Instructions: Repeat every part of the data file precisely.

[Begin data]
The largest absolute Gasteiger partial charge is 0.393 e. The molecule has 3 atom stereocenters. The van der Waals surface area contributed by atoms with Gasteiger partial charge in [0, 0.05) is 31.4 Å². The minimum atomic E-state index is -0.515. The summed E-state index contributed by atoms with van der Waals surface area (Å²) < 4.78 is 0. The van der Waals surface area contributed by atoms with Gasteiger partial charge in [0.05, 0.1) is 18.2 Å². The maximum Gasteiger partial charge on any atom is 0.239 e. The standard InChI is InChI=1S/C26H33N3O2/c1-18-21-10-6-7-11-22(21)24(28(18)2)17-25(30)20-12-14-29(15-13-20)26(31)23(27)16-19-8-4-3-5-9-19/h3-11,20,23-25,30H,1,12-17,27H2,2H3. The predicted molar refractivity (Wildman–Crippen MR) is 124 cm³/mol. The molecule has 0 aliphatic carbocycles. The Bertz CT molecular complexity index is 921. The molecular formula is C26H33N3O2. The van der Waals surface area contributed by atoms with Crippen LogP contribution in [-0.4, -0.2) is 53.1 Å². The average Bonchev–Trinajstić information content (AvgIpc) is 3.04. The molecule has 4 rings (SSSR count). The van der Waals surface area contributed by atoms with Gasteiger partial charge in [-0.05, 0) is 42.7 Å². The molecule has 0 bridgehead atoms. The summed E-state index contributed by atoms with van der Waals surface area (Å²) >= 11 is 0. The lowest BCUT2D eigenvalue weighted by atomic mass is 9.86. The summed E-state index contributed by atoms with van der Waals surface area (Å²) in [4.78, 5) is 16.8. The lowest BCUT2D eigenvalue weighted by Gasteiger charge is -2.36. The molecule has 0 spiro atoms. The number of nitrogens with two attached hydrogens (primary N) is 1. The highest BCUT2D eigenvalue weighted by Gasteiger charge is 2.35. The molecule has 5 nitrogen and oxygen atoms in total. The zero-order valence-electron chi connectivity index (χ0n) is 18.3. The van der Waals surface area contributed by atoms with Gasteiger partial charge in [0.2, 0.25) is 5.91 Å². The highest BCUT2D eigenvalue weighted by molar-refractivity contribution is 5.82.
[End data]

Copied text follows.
The largest absolute Gasteiger partial charge is 0.393 e. The molecule has 3 atom stereocenters. The van der Waals surface area contributed by atoms with Gasteiger partial charge in [0, 0.05) is 31.4 Å². The minimum atomic E-state index is -0.515. The summed E-state index contributed by atoms with van der Waals surface area (Å²) < 4.78 is 0. The van der Waals surface area contributed by atoms with Gasteiger partial charge in [0.05, 0.1) is 18.2 Å². The maximum Gasteiger partial charge on any atom is 0.239 e. The standard InChI is InChI=1S/C26H33N3O2/c1-18-21-10-6-7-11-22(21)24(28(18)2)17-25(30)20-12-14-29(15-13-20)26(31)23(27)16-19-8-4-3-5-9-19/h3-11,20,23-25,30H,1,12-17,27H2,2H3. The predicted molar refractivity (Wildman–Crippen MR) is 124 cm³/mol. The molecule has 0 aliphatic carbocycles. The Bertz CT molecular complexity index is 921. The molecular formula is C26H33N3O2. The van der Waals surface area contributed by atoms with Crippen LogP contribution in [-0.4, -0.2) is 53.1 Å². The average Bonchev–Trinajstić information content (AvgIpc) is 3.04. The molecule has 4 rings (SSSR count). The van der Waals surface area contributed by atoms with Gasteiger partial charge in [-0.05, 0) is 42.7 Å². The molecule has 0 bridgehead atoms. The summed E-state index contributed by atoms with van der Waals surface area (Å²) >= 11 is 0. The lowest BCUT2D eigenvalue weighted by atomic mass is 9.86. The summed E-state index contributed by atoms with van der Waals surface area (Å²) in [4.78, 5) is 16.8. The lowest BCUT2D eigenvalue weighted by Gasteiger charge is -2.36. The molecule has 0 spiro atoms. The number of nitrogens with two attached hydrogens (primary N) is 1. The highest BCUT2D eigenvalue weighted by Gasteiger charge is 2.35. The molecule has 5 nitrogen and oxygen atoms in total. The zero-order valence-electron chi connectivity index (χ0n) is 18.3. The van der Waals surface area contributed by atoms with Gasteiger partial charge in [0.2, 0.25) is 5.91 Å². The highest BCUT2D eigenvalue weighted by molar-refractivity contribution is 5.82.